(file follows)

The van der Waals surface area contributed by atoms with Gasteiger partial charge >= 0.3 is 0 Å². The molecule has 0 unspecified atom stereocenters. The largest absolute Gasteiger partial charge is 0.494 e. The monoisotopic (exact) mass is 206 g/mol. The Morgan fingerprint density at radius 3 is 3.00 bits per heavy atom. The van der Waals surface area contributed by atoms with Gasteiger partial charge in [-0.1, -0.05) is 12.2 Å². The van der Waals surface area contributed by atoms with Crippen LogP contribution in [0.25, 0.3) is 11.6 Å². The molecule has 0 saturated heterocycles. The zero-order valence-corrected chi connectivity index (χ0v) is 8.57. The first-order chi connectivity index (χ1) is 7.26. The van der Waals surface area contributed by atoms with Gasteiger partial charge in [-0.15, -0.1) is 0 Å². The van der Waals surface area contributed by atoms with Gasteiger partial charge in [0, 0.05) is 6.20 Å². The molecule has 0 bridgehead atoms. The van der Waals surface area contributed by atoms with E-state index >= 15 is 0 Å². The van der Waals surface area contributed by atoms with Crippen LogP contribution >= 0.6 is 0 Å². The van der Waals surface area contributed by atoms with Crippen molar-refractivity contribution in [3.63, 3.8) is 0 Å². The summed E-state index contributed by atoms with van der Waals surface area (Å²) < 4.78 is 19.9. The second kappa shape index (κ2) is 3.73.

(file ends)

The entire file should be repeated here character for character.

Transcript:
The van der Waals surface area contributed by atoms with Gasteiger partial charge >= 0.3 is 0 Å². The molecule has 0 unspecified atom stereocenters. The largest absolute Gasteiger partial charge is 0.494 e. The monoisotopic (exact) mass is 206 g/mol. The Morgan fingerprint density at radius 3 is 3.00 bits per heavy atom. The van der Waals surface area contributed by atoms with Gasteiger partial charge in [-0.1, -0.05) is 12.2 Å². The van der Waals surface area contributed by atoms with Crippen LogP contribution in [0.25, 0.3) is 11.6 Å². The molecule has 0 saturated heterocycles. The zero-order valence-corrected chi connectivity index (χ0v) is 8.57. The first-order chi connectivity index (χ1) is 7.26. The van der Waals surface area contributed by atoms with Gasteiger partial charge in [-0.15, -0.1) is 0 Å². The van der Waals surface area contributed by atoms with Gasteiger partial charge in [0, 0.05) is 6.20 Å². The molecule has 0 bridgehead atoms. The van der Waals surface area contributed by atoms with E-state index >= 15 is 0 Å². The van der Waals surface area contributed by atoms with Crippen LogP contribution >= 0.6 is 0 Å². The van der Waals surface area contributed by atoms with Crippen molar-refractivity contribution in [3.63, 3.8) is 0 Å². The summed E-state index contributed by atoms with van der Waals surface area (Å²) < 4.78 is 19.9. The second kappa shape index (κ2) is 3.73.